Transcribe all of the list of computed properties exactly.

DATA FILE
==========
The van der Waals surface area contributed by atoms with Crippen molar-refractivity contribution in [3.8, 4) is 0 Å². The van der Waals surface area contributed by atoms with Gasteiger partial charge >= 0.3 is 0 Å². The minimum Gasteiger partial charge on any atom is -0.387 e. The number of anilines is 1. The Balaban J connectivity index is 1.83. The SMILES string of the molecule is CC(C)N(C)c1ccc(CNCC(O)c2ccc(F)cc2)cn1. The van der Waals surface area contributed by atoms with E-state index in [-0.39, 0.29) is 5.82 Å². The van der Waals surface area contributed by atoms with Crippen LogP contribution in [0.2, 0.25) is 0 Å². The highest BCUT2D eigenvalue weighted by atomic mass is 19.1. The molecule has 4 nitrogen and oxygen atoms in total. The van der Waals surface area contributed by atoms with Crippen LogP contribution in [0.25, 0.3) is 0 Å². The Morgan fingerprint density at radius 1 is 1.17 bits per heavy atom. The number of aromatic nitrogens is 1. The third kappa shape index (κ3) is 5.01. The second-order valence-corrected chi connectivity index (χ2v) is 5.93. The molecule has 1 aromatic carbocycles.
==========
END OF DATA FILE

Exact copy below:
The van der Waals surface area contributed by atoms with Crippen molar-refractivity contribution in [3.8, 4) is 0 Å². The van der Waals surface area contributed by atoms with Gasteiger partial charge >= 0.3 is 0 Å². The minimum Gasteiger partial charge on any atom is -0.387 e. The number of anilines is 1. The Balaban J connectivity index is 1.83. The SMILES string of the molecule is CC(C)N(C)c1ccc(CNCC(O)c2ccc(F)cc2)cn1. The van der Waals surface area contributed by atoms with E-state index in [-0.39, 0.29) is 5.82 Å². The van der Waals surface area contributed by atoms with Crippen LogP contribution in [0.2, 0.25) is 0 Å². The highest BCUT2D eigenvalue weighted by atomic mass is 19.1. The molecule has 4 nitrogen and oxygen atoms in total. The van der Waals surface area contributed by atoms with Crippen LogP contribution in [0.25, 0.3) is 0 Å². The Morgan fingerprint density at radius 1 is 1.17 bits per heavy atom. The number of aromatic nitrogens is 1. The third kappa shape index (κ3) is 5.01. The second-order valence-corrected chi connectivity index (χ2v) is 5.93. The molecule has 1 aromatic carbocycles.